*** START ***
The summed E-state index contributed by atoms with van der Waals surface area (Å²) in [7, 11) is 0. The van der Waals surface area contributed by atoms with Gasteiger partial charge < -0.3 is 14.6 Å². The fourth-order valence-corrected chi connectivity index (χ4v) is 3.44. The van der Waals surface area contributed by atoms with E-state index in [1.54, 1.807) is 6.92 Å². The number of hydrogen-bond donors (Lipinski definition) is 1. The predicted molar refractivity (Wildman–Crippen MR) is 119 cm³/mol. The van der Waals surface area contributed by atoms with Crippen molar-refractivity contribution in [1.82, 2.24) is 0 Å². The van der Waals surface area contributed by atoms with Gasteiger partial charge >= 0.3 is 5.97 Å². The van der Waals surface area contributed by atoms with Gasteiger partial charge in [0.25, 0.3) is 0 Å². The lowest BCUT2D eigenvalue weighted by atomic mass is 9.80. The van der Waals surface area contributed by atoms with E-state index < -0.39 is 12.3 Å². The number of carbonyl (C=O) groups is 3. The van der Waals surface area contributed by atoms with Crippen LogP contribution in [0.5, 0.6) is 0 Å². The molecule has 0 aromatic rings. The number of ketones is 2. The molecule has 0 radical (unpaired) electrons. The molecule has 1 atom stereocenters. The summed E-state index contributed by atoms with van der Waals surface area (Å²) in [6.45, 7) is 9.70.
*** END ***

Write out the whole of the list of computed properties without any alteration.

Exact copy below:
The summed E-state index contributed by atoms with van der Waals surface area (Å²) in [7, 11) is 0. The van der Waals surface area contributed by atoms with Gasteiger partial charge < -0.3 is 14.6 Å². The fourth-order valence-corrected chi connectivity index (χ4v) is 3.44. The van der Waals surface area contributed by atoms with E-state index in [1.54, 1.807) is 6.92 Å². The number of hydrogen-bond donors (Lipinski definition) is 1. The predicted molar refractivity (Wildman–Crippen MR) is 119 cm³/mol. The van der Waals surface area contributed by atoms with Crippen molar-refractivity contribution in [1.82, 2.24) is 0 Å². The van der Waals surface area contributed by atoms with Gasteiger partial charge >= 0.3 is 5.97 Å². The van der Waals surface area contributed by atoms with Gasteiger partial charge in [0.25, 0.3) is 0 Å². The lowest BCUT2D eigenvalue weighted by atomic mass is 9.80. The van der Waals surface area contributed by atoms with E-state index < -0.39 is 12.3 Å². The number of carbonyl (C=O) groups is 3. The van der Waals surface area contributed by atoms with Crippen LogP contribution in [0.5, 0.6) is 0 Å². The molecule has 0 aromatic rings. The number of ketones is 2. The molecule has 0 radical (unpaired) electrons. The molecule has 1 atom stereocenters. The summed E-state index contributed by atoms with van der Waals surface area (Å²) in [6.45, 7) is 9.70.